Bruce Gleason's columns, including his latest on evolution and creationism ("On Faith: Where did we really come from?" Jan. 13), all make the same simple arguments:
1) Intelligent, thinking people don't — or shouldn't — have any religious beliefs.
2) The world would be a much better place without religion.
According to Gleason, religion is nothing but superstition, some sort of primordial holdover from pre-modern times. Atheism on the other hand, is rational and leads not only to human progress, but to a more moral populace.
In Gleason's zeal to de-convert his readers, he is prone to errors and rather naïve arguments, often relying on unreliable sources like Wikipedia for his definitions and evidence. Or perhaps he doesn't actually have an empirical source for his claims.
For example, in one column he claims that atheists comprise 15% of the U.S. population, which he says is 54 million people. Not only is his math wrong — 15% of the U.S. population is actually about 46 million people — but according to the U.S. Religious Landscape Survey conducted by the Pew Forum on Religion & Public Life, the proportion of the U.S. population that does not believe in God is only 5%, with those who identify themselves as "atheist" making up an even smaller number, slightly more than 1% of the population (3.75 million people).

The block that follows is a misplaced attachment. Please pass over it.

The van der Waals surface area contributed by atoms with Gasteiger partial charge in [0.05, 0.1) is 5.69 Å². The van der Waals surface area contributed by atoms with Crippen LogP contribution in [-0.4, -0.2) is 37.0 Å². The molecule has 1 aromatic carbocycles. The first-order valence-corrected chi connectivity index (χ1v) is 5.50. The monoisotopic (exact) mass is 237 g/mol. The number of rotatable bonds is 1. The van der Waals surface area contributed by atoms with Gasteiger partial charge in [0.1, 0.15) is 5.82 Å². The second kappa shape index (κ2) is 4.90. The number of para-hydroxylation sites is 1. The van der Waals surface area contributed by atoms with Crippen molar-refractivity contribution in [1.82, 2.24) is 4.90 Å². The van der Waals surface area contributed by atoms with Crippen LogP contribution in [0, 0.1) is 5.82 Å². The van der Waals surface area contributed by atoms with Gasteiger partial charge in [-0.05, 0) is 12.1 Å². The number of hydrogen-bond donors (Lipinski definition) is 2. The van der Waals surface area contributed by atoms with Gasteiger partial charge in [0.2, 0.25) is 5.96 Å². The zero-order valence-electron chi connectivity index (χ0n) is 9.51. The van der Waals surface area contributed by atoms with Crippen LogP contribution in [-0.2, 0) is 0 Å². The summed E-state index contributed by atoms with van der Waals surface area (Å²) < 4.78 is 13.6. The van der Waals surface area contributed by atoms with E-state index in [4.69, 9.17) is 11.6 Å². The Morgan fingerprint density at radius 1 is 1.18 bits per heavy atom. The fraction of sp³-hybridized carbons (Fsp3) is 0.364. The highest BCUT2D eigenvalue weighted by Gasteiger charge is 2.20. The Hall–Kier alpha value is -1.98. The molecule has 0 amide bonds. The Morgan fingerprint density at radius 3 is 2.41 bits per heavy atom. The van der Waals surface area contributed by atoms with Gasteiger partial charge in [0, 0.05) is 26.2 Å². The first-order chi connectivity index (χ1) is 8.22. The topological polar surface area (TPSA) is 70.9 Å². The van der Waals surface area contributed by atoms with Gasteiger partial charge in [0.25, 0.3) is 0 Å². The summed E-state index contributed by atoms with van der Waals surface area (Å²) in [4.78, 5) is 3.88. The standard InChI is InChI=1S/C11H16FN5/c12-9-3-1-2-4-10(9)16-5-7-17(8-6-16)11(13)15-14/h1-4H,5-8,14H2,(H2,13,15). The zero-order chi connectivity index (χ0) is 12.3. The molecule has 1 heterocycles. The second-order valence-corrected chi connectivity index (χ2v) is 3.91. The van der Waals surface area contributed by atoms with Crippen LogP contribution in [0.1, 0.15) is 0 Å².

Notwithstanding these kinds of errors, he is correct that religion has created many problems over the millennia. Yet the one-dimensional nature of his arguments ("religion is bad, atheism is good") prevent him from taking into account the complexity and variability of religious belief, practice and expression, and how these influence the actions of religious people in their daily lives.
Religion matters not only in individual lives, but also in the collective life of the public square, and as with anything, brings with it both good and bad consequences. Making simplistic arguments that religion is either good or bad, or that the world would be a better place without religion, doesn't get us anywhere in understanding both the power and role of religion in the world.
Religion remains the primary means through which people around the globe understand themselves, their place in the world and how they should act in the world. We can all sit in our religious — or nonreligious — communities and say how stupid others are for believing or thinking as they do, but that won't do anything to help us understand each other or to make the world a better place.
Whether we believe in God or not, we need to move beyond the perspective that most people share with Gleason, that religion can be understood in purely binary terms — as either active or quiescent, personal or public, good or bad — and do the hard work of understanding how religion matters (or doesn't) in the daily lives of individuals, communities and nations.
RICHARD FLORY is a Newport Beach resident.